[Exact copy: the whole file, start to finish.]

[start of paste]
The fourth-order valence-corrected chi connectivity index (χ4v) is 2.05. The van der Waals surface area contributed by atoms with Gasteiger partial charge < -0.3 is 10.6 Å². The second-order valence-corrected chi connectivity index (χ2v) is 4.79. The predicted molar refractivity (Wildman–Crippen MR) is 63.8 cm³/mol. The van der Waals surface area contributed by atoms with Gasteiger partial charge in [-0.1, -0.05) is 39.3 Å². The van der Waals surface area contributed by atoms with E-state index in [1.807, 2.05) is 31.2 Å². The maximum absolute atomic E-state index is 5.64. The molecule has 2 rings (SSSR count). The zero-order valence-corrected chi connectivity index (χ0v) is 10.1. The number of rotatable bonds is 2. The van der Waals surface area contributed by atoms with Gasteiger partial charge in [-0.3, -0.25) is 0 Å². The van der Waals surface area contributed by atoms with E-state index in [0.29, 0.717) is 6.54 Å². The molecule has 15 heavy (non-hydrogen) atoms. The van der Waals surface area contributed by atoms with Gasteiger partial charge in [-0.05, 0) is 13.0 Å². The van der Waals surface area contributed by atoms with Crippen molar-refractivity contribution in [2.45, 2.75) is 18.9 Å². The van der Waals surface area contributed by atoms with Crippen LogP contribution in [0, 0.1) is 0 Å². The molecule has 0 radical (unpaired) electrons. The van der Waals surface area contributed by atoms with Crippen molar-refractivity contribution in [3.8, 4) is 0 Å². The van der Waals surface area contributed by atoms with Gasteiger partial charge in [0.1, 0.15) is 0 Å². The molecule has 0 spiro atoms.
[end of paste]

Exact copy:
The fourth-order valence-corrected chi connectivity index (χ4v) is 2.05. The van der Waals surface area contributed by atoms with Gasteiger partial charge < -0.3 is 10.6 Å². The second-order valence-corrected chi connectivity index (χ2v) is 4.79. The predicted molar refractivity (Wildman–Crippen MR) is 63.8 cm³/mol. The van der Waals surface area contributed by atoms with Gasteiger partial charge in [-0.1, -0.05) is 39.3 Å². The van der Waals surface area contributed by atoms with E-state index in [1.807, 2.05) is 31.2 Å². The maximum absolute atomic E-state index is 5.64. The molecule has 2 rings (SSSR count). The zero-order valence-corrected chi connectivity index (χ0v) is 10.1. The number of rotatable bonds is 2. The van der Waals surface area contributed by atoms with Gasteiger partial charge in [-0.3, -0.25) is 0 Å². The van der Waals surface area contributed by atoms with E-state index in [0.29, 0.717) is 6.54 Å². The molecule has 15 heavy (non-hydrogen) atoms. The van der Waals surface area contributed by atoms with Gasteiger partial charge in [-0.05, 0) is 13.0 Å². The van der Waals surface area contributed by atoms with Crippen molar-refractivity contribution in [2.45, 2.75) is 18.9 Å². The van der Waals surface area contributed by atoms with Crippen LogP contribution in [0, 0.1) is 0 Å². The molecule has 0 radical (unpaired) electrons. The van der Waals surface area contributed by atoms with Crippen molar-refractivity contribution in [3.8, 4) is 0 Å². The van der Waals surface area contributed by atoms with Gasteiger partial charge in [0.1, 0.15) is 0 Å². The molecule has 0 spiro atoms.